Stories about Central Asia & Caucasus
Accused of stirring up the protest by the president and political analysts, activists from Oyan, Qazaqstan! tell their version of the story of the protests and violence that shook Kazakhstan.
One factor that could soon change this is the increasing prevalence of e-bikes.
The same day, authorities claimed Lashkarava died from drug overdose, the United Nations Educational, Scientific and Cultural Organization (UNESCO) added Laskharava's name to its observatory of killed journalists in 2021.
Global Voices is seeking a Greater Central Asia editor with strong English-language editing skills and in-depth knowledge of the region. Knowledge of local languages and Russian would be an asset.
In one day Kazakhstan dismissed its government, shut down the internet, and imposed a national curfew. People destroyed or took over key government buildings and even the airport in Almaty.
A regional dispute over higher fuel prices turned into a mass protest across Kazakhstan, where people demand more freedom, while the government sent special forces to disperse the crowds.
Hailed by its proponents as the reform bill, its impact on the media freedom and independence in Azerbaijan is going to be extensive, critics of the law say.
During his address at the national parliament on December 13, Turkey's Foreign Minister Mevlut Çavuşoğlu said Turkey was ready to normalize ties with Armenia.
While both parties pledged to return all prisoners as part of the ceasefire signed on November 9, 2020, the number of Armenian POWs still in Azerbaijan remains unknown.
The International Court of Justice (ICJ), ordered Armenia and Azerbaijan to “prevent the incitement and promotion of racial hatred” following last year's 44-day war.
Turkish prosecutor general closes investigation into death of Azerbaijan’s ‘graffiti prisoner,’ Bayram Mammadov
Six months after Azerbaijani activist Bayram Mammadov's body was found by the Turkish coast guards, the prosecutor general's office has issued the final autopsy report.
The authorities in Georgia have failed to produce the results of an autopsy into the death of TV Pirveli camera operator Aleksandre (Lekso) Lashkarava.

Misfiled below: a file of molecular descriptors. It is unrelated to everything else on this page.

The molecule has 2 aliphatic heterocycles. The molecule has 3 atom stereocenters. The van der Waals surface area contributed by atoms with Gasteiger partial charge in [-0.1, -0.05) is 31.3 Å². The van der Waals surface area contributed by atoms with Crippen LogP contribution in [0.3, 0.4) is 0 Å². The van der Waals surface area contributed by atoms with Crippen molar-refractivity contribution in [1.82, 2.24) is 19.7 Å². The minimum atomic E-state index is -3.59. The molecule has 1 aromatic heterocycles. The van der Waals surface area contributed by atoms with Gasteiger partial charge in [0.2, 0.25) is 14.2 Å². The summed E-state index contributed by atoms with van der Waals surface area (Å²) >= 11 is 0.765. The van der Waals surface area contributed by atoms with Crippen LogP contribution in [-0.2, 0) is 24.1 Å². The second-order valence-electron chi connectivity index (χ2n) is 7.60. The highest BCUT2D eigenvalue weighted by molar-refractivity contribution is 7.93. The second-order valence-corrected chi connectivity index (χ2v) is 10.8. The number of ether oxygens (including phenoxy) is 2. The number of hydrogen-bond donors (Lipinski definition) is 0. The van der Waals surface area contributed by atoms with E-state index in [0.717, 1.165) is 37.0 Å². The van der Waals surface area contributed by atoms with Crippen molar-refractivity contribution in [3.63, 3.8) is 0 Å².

NGO Sarpa and Israeli aid agency Mashav teamed up with Tashkent's bus company to install an anti-harassment button on board.
Scores of activists gathered in the capital Baku to protest the unlawful imprisonment of political prisoner Saleh Rustamov, demanding his immediate release. Rustamov himself is on hunger strike since November 6.
The ex-president charged with bribery, in what his lawyer describes as an an attempt to divert attention from the ongoing political and military crisis between Armenia and Azerbaijan.
The Georgian National Communications Commission has fined several TV stations for airing "political" content outside of an electoral campaign period. Some have criticised the fines as disproportionate towards opposition-leaning channels.
Commenting on the meeting, Russian president Vladimir Putin said the leaders reached agreements on some of the key issues and that the meeting was overall positive.
Ali Malikov, a high school senior, is boycotting his school after lack of action by the school administration and the Ministry of Education to address bullying and harassment.
A female Afghan writer has just released "The Mountains Have Witnessed: The Story of a Girl Who Dared for More.", a book that tells the story of Afghan women.
The Uzbek government banned entry to a foreign journalist, while in Kazakhstan journalists and activists were targeted by state security services.
In Azerbaijan, though homosexuality is not legally considered a disease, when it comes to military service it is registered as either a neurological/psychological illness or a personality disorder.